Beyond Bars: States Are Looking to Reduce Youth Violence by Addressing Its Causes in a More Comprehensive Way

Article excerpt

The equivalent of about 10,000 busloads of kids end up in emergency rooms for violence-related injuries every year. The journey ends there for the more than 5,500 children murdered every year.

Law enforcement plays an important role in reducing youth violence, but preventing it before it occurs is even more pressing for states and communities. Violence in young people's lives is a burden to the public health system; understanding this has helped lawmakers, community leaders and public health advocates develop ways to curb it.

Youth violence affects more than just those injured. Every homicide touches 10 to 20 more people. Family, friends and the community must live with the long-term consequences of violent acts. Communities with high numbers of violent kids also have higher health care costs, reduced productivity, decreased property values and disrupted social services, according to the World Health Organization.

And while violence among young people has decreased since the 1990s, it still costs the United States more than $10 billion a year in medical expenses and lost work productivity.

The Path to Peace

Homicides among young people, especially among young men, more than doubled in the late '80s and early '90s. Law enforcement responded with zero tolerance policies that addressed the violence, but not its causes. These policies sent young offenders into the adult justice system for usually minor offenses, but failed to focus on how to prevent fighting and other types of violence in the first place.

So the Institute of Medicine and the National Research Council, along with Congress and the U.S. surgeon general, shifted their perspective and began to view youth violence as a major public health problem. Beginning in 1992, with money from Congress, the Centers for Disease Control and Prevention expanded activities to prevent violence into schools and other areas and measured the effectiveness of existing youth violence prevention programs around the country.

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After 1993, violence and juvenile arrests began to decrease, suggesting that some of the new programs were working. A 2001 U.S. surgeon general's report found programs that focused on classroom attendance, academic progress and school behavior helped reduce violence and delinquency among kids. But boot camps--residential programs that take place in correctional institutions--and "scared straight" programs that show the brutality of prison life were ineffective.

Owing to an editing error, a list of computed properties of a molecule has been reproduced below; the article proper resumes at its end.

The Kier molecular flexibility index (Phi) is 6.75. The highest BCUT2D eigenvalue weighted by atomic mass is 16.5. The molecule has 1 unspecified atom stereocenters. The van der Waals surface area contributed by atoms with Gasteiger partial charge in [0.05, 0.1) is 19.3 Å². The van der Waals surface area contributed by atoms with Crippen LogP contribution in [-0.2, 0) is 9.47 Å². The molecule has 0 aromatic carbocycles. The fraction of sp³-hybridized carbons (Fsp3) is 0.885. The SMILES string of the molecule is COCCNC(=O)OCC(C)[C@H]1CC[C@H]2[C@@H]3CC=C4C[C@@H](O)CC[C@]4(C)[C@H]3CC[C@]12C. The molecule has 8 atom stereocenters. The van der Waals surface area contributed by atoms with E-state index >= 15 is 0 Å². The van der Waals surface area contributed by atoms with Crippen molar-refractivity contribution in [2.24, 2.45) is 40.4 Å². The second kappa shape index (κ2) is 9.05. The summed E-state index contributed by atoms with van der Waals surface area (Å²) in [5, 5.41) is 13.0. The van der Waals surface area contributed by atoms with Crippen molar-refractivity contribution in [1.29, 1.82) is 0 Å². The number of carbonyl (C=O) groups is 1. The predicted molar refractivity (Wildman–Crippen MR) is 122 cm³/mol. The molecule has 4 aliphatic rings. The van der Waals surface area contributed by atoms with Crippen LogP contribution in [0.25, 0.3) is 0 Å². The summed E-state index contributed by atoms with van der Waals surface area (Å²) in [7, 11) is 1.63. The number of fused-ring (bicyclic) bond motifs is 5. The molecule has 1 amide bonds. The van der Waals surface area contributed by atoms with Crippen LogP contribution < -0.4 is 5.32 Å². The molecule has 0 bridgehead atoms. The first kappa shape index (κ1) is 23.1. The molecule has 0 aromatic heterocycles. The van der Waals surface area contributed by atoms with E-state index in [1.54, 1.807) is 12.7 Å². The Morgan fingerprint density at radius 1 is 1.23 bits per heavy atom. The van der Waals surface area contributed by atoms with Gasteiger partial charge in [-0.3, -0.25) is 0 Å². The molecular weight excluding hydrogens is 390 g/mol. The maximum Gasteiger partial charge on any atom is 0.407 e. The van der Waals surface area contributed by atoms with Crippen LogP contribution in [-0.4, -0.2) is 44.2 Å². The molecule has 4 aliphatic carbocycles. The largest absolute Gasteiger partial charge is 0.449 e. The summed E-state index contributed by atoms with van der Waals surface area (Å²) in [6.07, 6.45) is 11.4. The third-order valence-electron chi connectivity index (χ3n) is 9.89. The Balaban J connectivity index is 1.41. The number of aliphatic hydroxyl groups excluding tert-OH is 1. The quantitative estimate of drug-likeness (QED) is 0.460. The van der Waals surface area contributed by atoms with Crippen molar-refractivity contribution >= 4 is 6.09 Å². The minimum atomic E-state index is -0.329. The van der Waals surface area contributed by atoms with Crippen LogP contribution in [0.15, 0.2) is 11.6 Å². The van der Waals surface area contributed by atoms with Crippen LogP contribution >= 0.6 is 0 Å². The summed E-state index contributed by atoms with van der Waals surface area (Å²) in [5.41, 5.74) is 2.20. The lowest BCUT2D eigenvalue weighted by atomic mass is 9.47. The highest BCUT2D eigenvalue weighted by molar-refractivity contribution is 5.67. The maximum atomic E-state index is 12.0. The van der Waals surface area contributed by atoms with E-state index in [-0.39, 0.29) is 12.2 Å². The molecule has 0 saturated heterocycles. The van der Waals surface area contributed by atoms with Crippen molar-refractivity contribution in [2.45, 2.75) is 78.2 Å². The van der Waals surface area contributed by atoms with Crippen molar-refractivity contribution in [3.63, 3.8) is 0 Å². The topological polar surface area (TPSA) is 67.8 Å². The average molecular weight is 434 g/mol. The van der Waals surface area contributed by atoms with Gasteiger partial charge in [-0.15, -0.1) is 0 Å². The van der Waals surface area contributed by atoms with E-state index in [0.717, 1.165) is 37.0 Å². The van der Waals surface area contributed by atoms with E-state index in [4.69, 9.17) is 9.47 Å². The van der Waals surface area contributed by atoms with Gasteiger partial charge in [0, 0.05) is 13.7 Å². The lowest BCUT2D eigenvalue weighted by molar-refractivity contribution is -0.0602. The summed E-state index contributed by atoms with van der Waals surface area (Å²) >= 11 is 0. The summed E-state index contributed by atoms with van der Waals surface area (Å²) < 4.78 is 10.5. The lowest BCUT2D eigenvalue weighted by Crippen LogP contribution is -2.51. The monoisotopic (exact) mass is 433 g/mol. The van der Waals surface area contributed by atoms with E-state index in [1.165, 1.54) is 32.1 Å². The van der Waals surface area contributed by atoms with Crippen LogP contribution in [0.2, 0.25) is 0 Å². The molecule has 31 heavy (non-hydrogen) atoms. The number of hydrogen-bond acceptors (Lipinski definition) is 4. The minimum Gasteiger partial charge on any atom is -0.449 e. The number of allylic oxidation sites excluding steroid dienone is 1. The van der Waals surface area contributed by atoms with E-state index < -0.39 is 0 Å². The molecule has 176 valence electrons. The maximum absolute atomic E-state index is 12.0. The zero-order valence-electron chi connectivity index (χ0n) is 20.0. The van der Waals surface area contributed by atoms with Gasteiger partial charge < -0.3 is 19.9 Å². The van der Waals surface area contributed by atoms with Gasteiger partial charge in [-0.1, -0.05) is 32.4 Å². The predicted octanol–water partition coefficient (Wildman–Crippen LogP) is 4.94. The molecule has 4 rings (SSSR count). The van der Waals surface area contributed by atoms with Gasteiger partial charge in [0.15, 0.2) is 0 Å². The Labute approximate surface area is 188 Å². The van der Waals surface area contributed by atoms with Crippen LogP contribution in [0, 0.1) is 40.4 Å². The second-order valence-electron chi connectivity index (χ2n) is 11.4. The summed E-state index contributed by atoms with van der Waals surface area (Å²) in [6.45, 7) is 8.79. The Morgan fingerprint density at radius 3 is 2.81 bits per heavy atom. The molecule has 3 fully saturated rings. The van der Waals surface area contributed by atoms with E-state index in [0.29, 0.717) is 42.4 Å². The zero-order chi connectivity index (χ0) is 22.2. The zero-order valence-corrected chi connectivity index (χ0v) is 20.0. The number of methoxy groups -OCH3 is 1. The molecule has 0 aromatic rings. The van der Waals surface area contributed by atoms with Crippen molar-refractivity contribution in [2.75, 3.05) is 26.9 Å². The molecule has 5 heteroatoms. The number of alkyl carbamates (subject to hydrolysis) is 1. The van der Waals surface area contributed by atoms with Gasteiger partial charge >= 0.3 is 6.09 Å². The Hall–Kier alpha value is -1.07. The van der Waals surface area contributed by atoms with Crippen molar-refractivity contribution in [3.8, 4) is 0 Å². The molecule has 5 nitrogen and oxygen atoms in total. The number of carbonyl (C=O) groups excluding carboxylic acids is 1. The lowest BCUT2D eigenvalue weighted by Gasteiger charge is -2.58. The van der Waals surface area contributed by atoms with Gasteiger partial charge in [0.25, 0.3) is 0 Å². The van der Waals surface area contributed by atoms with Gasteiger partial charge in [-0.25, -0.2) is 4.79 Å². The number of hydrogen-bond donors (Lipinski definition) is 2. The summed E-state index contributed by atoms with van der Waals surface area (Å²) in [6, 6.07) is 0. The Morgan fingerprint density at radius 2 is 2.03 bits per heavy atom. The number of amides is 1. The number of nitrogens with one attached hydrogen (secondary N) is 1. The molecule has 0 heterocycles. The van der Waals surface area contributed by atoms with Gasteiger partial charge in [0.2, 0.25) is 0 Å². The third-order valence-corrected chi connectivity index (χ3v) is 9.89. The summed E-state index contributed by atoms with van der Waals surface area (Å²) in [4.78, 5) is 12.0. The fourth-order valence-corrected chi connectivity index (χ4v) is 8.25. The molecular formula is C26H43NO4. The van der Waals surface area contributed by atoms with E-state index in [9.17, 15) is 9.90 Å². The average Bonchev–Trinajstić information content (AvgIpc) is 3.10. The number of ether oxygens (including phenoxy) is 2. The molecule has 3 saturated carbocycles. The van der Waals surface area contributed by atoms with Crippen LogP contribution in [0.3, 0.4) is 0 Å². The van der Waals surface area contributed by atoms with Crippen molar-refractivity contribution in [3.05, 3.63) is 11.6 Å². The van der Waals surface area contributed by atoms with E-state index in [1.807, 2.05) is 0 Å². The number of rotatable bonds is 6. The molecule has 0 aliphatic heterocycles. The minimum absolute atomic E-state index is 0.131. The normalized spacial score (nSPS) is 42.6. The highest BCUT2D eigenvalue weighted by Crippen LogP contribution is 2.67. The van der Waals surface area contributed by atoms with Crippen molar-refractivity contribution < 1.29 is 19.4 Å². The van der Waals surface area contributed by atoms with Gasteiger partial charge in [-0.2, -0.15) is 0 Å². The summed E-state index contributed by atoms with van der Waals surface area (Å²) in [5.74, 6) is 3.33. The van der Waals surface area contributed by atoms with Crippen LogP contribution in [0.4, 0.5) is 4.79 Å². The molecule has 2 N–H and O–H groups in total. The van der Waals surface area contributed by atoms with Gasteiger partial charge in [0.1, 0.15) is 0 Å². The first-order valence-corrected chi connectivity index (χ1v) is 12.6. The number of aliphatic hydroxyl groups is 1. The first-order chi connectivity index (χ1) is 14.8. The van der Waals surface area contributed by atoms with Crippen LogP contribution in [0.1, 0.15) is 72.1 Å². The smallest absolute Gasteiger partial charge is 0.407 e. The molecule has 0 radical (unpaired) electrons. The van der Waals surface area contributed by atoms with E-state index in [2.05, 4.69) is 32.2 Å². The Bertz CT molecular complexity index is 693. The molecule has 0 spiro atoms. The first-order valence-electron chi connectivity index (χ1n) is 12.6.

This was the first wave of effective use of public health approaches to prevent violence among young people and contributed to a decrease in rates in the past 20 years. But those rates have levelled off, spurting policymakers and public health advocates to reassess what really works in order to reduce violence even further.

Taking Action

Community leaders, public health advocates and policymakers began taking a more wholistic approach to curbing violence, looking at solutions that go beyond school.

The 1995 Illinois Violence Prevention Act, for example, called for a comprehensive, collaborative approach to preventing violence. The law created the Illinois Violence Prevention Authority to distribute grants to local and statewide anti-violence programs and coordinate existing prevention initiatives and projects.

The authority received more than $64.5 million in state general funds from 1999 to 2010, and also received revenue from the sales of special license plates. Evidence of the law's effectiveness is anecdotal, but promising. To help guide future activities, the authority has incorporated a formal evaluation into every community program and has created an online database.

The authority also was charged with coordinating Governor Pat Quinn's Neighborhood Recovery Initiative, aimed at communities hard hit by violence. The initiative invests in counseling and case management for younger students exposed to violence; job opportunities and mentoring for teenagers; reentry programs for youth in juvenile detention centers; and a leadership and job program for parents. …